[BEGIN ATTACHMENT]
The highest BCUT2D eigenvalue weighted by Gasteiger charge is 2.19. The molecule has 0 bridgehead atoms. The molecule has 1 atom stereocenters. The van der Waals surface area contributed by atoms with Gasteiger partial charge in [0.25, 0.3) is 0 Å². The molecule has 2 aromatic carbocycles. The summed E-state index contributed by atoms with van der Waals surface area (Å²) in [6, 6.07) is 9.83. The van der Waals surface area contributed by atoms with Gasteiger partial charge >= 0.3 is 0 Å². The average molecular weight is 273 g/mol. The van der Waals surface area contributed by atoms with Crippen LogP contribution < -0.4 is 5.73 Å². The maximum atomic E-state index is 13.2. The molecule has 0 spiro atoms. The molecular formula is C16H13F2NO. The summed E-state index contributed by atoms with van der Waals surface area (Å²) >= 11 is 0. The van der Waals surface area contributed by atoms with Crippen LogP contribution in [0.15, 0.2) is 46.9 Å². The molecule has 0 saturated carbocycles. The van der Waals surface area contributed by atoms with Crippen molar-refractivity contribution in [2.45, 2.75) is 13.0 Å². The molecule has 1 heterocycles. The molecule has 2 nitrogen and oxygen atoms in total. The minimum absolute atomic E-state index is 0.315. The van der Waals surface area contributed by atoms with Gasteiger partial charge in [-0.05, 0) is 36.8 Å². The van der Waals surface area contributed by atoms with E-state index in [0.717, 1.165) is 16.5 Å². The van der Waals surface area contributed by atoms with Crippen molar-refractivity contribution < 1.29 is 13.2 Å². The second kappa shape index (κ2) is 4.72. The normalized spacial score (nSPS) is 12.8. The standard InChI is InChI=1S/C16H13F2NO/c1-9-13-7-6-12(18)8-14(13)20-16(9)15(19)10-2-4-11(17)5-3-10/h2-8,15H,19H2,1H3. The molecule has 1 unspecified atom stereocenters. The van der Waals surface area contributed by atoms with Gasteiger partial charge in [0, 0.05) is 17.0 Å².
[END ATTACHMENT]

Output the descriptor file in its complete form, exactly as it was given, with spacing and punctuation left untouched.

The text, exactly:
The highest BCUT2D eigenvalue weighted by Gasteiger charge is 2.19. The molecule has 0 bridgehead atoms. The molecule has 1 atom stereocenters. The van der Waals surface area contributed by atoms with Gasteiger partial charge in [0.25, 0.3) is 0 Å². The molecule has 2 aromatic carbocycles. The summed E-state index contributed by atoms with van der Waals surface area (Å²) in [6, 6.07) is 9.83. The van der Waals surface area contributed by atoms with Gasteiger partial charge >= 0.3 is 0 Å². The average molecular weight is 273 g/mol. The van der Waals surface area contributed by atoms with Crippen LogP contribution < -0.4 is 5.73 Å². The maximum atomic E-state index is 13.2. The molecule has 0 spiro atoms. The molecular formula is C16H13F2NO. The summed E-state index contributed by atoms with van der Waals surface area (Å²) >= 11 is 0. The van der Waals surface area contributed by atoms with Crippen LogP contribution in [0.15, 0.2) is 46.9 Å². The molecule has 0 saturated carbocycles. The van der Waals surface area contributed by atoms with Crippen molar-refractivity contribution in [2.45, 2.75) is 13.0 Å². The molecule has 1 heterocycles. The molecule has 2 nitrogen and oxygen atoms in total. The minimum absolute atomic E-state index is 0.315. The van der Waals surface area contributed by atoms with Gasteiger partial charge in [-0.05, 0) is 36.8 Å². The van der Waals surface area contributed by atoms with E-state index in [0.717, 1.165) is 16.5 Å². The van der Waals surface area contributed by atoms with Crippen molar-refractivity contribution < 1.29 is 13.2 Å². The second kappa shape index (κ2) is 4.72. The normalized spacial score (nSPS) is 12.8. The standard InChI is InChI=1S/C16H13F2NO/c1-9-13-7-6-12(18)8-14(13)20-16(9)15(19)10-2-4-11(17)5-3-10/h2-8,15H,19H2,1H3. The molecule has 1 unspecified atom stereocenters. The van der Waals surface area contributed by atoms with Gasteiger partial charge in [0, 0.05) is 17.0 Å².